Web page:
The Middle Pillar

A teaching from the Baal Shem Tov on prayer, from Sefer Baal Shem Tov, Amud Hatefillah.

The Baal Shem Tov’s soul said to him, that he had merited that heavenly things be revealed to him not because he had learned much Talmud and Torah, but only because of his prayer, for he always prayed with great kavannah (1), and so merited to rise heavenward.

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1) Intention, concentration, focus

Jeff says…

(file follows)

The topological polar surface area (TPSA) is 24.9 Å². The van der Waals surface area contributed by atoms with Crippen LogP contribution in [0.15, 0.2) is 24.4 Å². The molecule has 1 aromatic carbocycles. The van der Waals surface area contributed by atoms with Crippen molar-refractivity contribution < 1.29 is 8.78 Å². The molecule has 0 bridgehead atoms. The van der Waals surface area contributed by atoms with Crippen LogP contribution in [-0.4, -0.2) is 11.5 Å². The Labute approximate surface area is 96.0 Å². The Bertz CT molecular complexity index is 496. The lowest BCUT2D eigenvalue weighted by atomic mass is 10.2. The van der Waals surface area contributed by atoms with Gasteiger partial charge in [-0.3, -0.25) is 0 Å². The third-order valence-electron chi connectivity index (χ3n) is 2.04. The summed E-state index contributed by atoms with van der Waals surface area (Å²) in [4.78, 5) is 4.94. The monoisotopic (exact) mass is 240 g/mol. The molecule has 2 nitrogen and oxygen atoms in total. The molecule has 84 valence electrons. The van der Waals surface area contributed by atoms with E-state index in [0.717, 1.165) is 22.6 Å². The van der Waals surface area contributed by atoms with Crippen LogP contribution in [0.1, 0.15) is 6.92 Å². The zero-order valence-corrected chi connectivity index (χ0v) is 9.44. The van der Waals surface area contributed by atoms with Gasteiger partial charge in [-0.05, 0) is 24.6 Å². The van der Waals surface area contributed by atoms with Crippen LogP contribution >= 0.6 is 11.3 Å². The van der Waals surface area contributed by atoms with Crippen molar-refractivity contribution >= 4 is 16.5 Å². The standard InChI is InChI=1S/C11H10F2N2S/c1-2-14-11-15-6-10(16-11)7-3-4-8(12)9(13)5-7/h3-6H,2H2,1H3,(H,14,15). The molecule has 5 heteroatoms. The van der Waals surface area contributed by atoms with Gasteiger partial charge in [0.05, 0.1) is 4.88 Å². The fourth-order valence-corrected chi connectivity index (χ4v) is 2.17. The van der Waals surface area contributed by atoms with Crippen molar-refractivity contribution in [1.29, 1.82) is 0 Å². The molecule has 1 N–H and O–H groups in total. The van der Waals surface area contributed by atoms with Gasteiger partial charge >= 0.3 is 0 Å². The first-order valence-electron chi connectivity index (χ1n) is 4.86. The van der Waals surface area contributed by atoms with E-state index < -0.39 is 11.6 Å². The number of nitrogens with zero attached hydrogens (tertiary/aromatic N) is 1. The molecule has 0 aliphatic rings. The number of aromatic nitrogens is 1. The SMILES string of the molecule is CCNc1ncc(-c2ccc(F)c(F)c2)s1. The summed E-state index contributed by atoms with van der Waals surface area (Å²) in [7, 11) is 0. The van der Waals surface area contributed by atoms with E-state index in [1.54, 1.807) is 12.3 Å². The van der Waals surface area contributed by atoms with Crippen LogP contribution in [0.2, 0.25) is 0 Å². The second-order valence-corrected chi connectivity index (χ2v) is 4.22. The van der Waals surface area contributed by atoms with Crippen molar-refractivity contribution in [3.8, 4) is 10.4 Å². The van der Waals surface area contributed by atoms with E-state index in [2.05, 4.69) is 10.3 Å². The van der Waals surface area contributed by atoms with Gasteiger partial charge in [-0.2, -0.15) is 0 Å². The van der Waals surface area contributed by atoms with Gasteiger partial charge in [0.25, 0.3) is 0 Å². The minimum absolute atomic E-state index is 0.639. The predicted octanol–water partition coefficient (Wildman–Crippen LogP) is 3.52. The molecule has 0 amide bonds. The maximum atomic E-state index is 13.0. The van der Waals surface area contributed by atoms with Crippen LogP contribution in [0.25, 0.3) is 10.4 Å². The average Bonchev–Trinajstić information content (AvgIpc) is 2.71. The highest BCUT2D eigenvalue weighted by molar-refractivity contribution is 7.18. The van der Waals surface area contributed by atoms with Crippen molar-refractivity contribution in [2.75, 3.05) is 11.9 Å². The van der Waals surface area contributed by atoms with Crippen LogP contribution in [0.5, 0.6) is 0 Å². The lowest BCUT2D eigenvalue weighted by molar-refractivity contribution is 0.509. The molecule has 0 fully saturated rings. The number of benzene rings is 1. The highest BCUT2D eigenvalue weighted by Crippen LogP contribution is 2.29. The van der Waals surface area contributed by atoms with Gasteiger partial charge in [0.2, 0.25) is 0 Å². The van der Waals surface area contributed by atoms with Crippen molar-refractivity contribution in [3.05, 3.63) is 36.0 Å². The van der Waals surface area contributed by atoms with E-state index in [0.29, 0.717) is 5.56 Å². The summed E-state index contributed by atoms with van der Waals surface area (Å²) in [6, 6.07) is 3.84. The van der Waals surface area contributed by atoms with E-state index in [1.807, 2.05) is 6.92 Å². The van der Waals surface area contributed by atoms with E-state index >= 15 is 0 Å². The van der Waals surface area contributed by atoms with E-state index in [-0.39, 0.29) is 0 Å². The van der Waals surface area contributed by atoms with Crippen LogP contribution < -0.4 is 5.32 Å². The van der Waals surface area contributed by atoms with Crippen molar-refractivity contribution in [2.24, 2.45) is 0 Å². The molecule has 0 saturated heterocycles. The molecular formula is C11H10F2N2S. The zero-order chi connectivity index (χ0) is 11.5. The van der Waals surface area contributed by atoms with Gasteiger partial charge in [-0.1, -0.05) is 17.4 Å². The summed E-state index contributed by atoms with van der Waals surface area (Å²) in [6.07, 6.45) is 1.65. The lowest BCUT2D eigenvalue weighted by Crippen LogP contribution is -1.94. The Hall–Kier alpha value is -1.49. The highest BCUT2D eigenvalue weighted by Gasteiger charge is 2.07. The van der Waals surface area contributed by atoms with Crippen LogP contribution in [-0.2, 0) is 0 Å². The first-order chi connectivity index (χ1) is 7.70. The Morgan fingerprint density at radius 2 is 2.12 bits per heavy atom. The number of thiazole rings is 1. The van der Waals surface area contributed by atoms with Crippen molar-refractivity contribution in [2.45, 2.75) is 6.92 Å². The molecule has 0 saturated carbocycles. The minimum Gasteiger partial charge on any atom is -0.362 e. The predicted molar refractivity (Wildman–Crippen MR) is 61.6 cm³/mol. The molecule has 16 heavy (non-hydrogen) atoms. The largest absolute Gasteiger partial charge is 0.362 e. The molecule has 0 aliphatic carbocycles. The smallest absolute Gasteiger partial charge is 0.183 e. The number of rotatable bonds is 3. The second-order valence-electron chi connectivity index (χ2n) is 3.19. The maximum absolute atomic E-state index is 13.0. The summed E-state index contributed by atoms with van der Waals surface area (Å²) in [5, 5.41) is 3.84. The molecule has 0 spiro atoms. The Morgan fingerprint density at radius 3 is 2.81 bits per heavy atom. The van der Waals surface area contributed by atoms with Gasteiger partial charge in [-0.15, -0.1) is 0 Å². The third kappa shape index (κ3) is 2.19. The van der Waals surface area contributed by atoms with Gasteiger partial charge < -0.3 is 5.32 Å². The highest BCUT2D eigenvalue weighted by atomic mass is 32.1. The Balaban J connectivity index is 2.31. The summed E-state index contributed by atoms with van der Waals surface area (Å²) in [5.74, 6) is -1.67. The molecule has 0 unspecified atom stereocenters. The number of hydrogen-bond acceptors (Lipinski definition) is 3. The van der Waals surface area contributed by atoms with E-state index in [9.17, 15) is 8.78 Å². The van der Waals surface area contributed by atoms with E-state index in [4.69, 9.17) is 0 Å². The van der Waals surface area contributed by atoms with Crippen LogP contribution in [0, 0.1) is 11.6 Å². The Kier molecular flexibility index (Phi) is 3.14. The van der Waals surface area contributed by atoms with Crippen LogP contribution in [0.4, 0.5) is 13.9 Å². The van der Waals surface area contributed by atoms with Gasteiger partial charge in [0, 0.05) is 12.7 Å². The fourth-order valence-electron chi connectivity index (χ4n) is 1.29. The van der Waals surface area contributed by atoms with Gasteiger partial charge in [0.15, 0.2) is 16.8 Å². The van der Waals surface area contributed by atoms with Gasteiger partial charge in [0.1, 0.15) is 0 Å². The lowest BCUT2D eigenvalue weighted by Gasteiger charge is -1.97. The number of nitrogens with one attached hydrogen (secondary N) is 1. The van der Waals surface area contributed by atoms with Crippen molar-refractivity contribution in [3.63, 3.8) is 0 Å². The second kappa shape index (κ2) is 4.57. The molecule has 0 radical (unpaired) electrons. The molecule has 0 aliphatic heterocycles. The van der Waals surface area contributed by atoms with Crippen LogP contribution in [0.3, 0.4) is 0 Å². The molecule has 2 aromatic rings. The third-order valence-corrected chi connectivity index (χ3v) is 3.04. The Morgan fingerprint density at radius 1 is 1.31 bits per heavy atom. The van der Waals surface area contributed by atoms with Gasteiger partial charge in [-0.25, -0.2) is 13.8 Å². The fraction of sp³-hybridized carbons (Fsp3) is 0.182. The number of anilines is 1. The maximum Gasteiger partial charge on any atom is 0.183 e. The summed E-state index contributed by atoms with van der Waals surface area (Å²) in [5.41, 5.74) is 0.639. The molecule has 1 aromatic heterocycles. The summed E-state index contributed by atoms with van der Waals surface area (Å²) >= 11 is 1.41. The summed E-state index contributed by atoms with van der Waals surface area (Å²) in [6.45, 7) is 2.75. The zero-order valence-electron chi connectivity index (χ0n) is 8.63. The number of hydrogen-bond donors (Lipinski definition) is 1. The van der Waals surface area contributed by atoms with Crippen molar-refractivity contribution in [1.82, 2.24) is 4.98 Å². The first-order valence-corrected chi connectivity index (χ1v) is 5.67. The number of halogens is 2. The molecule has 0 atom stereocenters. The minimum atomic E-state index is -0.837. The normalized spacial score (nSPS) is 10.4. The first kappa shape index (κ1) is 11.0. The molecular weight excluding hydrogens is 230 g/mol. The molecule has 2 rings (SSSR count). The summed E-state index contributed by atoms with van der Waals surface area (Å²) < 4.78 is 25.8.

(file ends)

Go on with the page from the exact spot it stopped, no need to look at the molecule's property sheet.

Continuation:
This comes from a collection of teachings by the Baal Shem Tov on prayer called Amud Hatefillah, “The Pillar of Prayer.” I don’t know where the name comes from, but it makes me think of the saying in Pirkei Avot 1:2, “Shimon Hatzaddik said, On three things the world stands: on the Torah, on service, on acts of loving-kindness,” and of course “service” is the rabbis’ term for prayer, as in avodah shebalev, “service of the heart” (see Taanit 2a). This is the first of what I hope will be weekly posts from Amud Hatefillah, partly because the parsha comes, by definition, only once a week, but also because, as a teaching like this one shows, it would be a mistake to have a collection of Hasidic divrei torah and no divrei tefillah. I also think, of the three pillars on which the world stands, this one is the shakiest for modern Jews. As I discussed in “The Righteous Will Flower,” the Reform movement has made a religion out of gemilut hasadim and there is no question that outside of Orthodoxy the Conservative movement is the strongest in Torah, but in my opinion all three often miss the boat when it comes to prayer, which according to Rabbi Shimon is the middle pillar of the world. We have intellectualized it (“prayer is an affirmation of values”), psychologized it (“prayer is connecting with our deepest selves”), and socialized it (“prayer is a shared community experience”) — all of which are true, but along the way we have either forgotten or dismissed the fact that prayer is at its heart connecting with our Maker. Why do we so rarely leave our prayer services feeling like we just had a heart to heart with Ribbono Shel Olam? Abraham Joshua Heschel says “Prayer is spiritual ecstasy.” I’m hoping we can, with the help of the Baal Shem, make every davening spiritual ecstasy.

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